The Metal and Cultural Impact (MACI) conference launches its inaugural meeting on the topic of “Metal’s Role in the 21st Century” in Dayton, OH from November 6-8, 2014. This conference features a number of metal academics of note discussing the effect metal has on the society around it through culture.
Described by its organizers as aimed to “examine Metal culture’s role in 21st century society throughout the world,” the conference consists of presentations by academics such as Amber Clifford-Napoleone, Nelson Varas-Diaz, , Vivek Venkatesh, Ross Hagen and Brian Hickam. In addition, after-conference events include a screening of March of the Gods which explores the metal scene in the African nation of Bostwana through the story the band Wrust and an art exhibit on the nature of masks in metal hosted by Brian Hickam.
The University of Dayton Department of English, the Graul Chair in Arts and Languages, and the International Society of Metal Music Studies are the primary sponsors of the conference. It winds up with an evening concert featuring local bands chosen by Alex Skolnick (Testament, Savatage), who also presents a panel on “Louder Education” at the conference. Ticket proceeds benefit two charities, the Ronnie James Dio Stand Up and Shout Cancer Fund and Project READ.
Tags: academia, alex skolnick, amber clifford-napoleone, brian hickam, culture, International Society of Metal Music Studies, jason netherton, metal academia, nelson varas díaz, ross hagen, vivek venkatesh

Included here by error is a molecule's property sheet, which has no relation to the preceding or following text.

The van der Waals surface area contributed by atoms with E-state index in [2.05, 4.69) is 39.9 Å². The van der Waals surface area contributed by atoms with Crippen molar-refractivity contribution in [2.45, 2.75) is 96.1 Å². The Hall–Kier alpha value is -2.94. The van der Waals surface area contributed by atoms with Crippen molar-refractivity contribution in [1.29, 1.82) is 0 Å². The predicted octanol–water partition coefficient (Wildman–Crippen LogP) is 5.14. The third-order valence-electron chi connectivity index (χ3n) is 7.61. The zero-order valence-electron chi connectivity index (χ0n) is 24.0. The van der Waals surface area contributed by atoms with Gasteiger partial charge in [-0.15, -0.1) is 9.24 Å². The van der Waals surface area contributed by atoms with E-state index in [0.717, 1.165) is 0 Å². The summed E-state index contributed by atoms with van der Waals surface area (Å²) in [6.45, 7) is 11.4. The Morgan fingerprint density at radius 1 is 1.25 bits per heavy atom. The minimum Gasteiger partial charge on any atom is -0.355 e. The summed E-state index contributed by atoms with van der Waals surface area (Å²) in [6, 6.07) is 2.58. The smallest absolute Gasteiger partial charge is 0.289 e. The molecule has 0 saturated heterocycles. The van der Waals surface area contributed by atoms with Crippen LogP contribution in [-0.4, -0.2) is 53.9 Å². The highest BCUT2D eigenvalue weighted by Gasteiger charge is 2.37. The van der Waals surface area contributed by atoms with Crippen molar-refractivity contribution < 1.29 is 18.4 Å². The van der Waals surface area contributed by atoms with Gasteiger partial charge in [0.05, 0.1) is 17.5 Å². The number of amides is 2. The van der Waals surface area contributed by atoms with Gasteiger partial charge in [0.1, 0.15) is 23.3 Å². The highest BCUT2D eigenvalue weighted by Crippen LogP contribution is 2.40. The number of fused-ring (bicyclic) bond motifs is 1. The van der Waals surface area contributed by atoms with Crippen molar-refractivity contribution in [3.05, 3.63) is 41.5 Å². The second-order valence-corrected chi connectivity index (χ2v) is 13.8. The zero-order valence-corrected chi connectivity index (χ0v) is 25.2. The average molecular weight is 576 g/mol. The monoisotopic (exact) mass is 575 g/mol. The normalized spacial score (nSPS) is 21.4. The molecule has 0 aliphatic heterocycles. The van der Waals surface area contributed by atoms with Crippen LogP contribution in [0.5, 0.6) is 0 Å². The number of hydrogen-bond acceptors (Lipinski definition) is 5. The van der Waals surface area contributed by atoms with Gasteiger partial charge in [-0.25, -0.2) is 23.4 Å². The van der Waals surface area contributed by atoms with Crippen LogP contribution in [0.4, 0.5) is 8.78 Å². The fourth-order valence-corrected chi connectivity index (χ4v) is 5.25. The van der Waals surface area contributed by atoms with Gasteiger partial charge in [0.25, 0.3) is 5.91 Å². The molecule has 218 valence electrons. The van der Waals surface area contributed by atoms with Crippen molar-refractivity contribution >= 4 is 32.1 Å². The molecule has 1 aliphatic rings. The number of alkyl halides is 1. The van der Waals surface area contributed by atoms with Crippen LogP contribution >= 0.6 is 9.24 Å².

3 thoughts on “Metal and Cultural Impact: Metal’s Role in the 21st Century conference in Dayton, OH on November 6-8”
i’ve been culturally impacted by metal and this site.
i’ve learned two great truths here:
1- only death is real
2- disregard my last comment i suck cocks.
Hope the academia-spawned studies regarding metal are not strictly limited to “how does metal affect society” as if metal were totally exotic like some bacterial organism introduced into an alien environment (altough, perhaps on a spiritual level, that is sort of an accurate description). Metal is influenced by society just as much as it turns around and influences society back. It’s a feedback loop. Too much stuff I read about metal ignores this fact and acts like metal is some invader that roots itself in the musical landscape but did not spring forth from that landscape.
Halford articulated it in lyrics: “…from jazz and electricity and good old southern blues”
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